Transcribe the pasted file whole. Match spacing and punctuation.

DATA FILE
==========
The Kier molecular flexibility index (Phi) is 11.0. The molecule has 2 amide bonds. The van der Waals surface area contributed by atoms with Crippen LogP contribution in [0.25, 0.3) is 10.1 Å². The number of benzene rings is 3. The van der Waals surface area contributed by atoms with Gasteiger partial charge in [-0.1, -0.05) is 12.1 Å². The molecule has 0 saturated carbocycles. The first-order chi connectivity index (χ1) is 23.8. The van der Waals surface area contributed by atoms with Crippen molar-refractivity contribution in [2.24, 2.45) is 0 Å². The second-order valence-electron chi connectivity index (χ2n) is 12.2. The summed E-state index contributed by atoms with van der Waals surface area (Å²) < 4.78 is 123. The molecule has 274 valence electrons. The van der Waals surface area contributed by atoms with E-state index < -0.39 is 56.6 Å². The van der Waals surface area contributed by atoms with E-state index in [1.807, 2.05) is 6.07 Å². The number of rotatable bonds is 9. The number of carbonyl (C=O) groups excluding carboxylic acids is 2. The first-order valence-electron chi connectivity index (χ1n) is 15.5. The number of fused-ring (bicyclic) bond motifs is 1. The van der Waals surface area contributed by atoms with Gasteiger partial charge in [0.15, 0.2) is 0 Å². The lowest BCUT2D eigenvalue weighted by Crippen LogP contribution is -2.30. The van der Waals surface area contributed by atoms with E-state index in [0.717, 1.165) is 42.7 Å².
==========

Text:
The Kier molecular flexibility index (Phi) is 11.0. The molecule has 2 amide bonds. The van der Waals surface area contributed by atoms with Crippen LogP contribution in [0.25, 0.3) is 10.1 Å². The number of benzene rings is 3. The van der Waals surface area contributed by atoms with Gasteiger partial charge in [-0.1, -0.05) is 12.1 Å². The molecule has 0 saturated carbocycles. The first-order chi connectivity index (χ1) is 23.8. The van der Waals surface area contributed by atoms with Crippen molar-refractivity contribution in [2.24, 2.45) is 0 Å². The second-order valence-electron chi connectivity index (χ2n) is 12.2. The summed E-state index contributed by atoms with van der Waals surface area (Å²) < 4.78 is 123. The molecule has 274 valence electrons. The van der Waals surface area contributed by atoms with E-state index < -0.39 is 56.6 Å². The van der Waals surface area contributed by atoms with E-state index in [1.807, 2.05) is 6.07 Å². The number of rotatable bonds is 9. The number of carbonyl (C=O) groups excluding carboxylic acids is 2. The first-order valence-electron chi connectivity index (χ1n) is 15.5. The number of fused-ring (bicyclic) bond motifs is 1. The van der Waals surface area contributed by atoms with Gasteiger partial charge in [0.15, 0.2) is 0 Å². The lowest BCUT2D eigenvalue weighted by Crippen LogP contribution is -2.30. The van der Waals surface area contributed by atoms with E-state index in [0.717, 1.165) is 42.7 Å².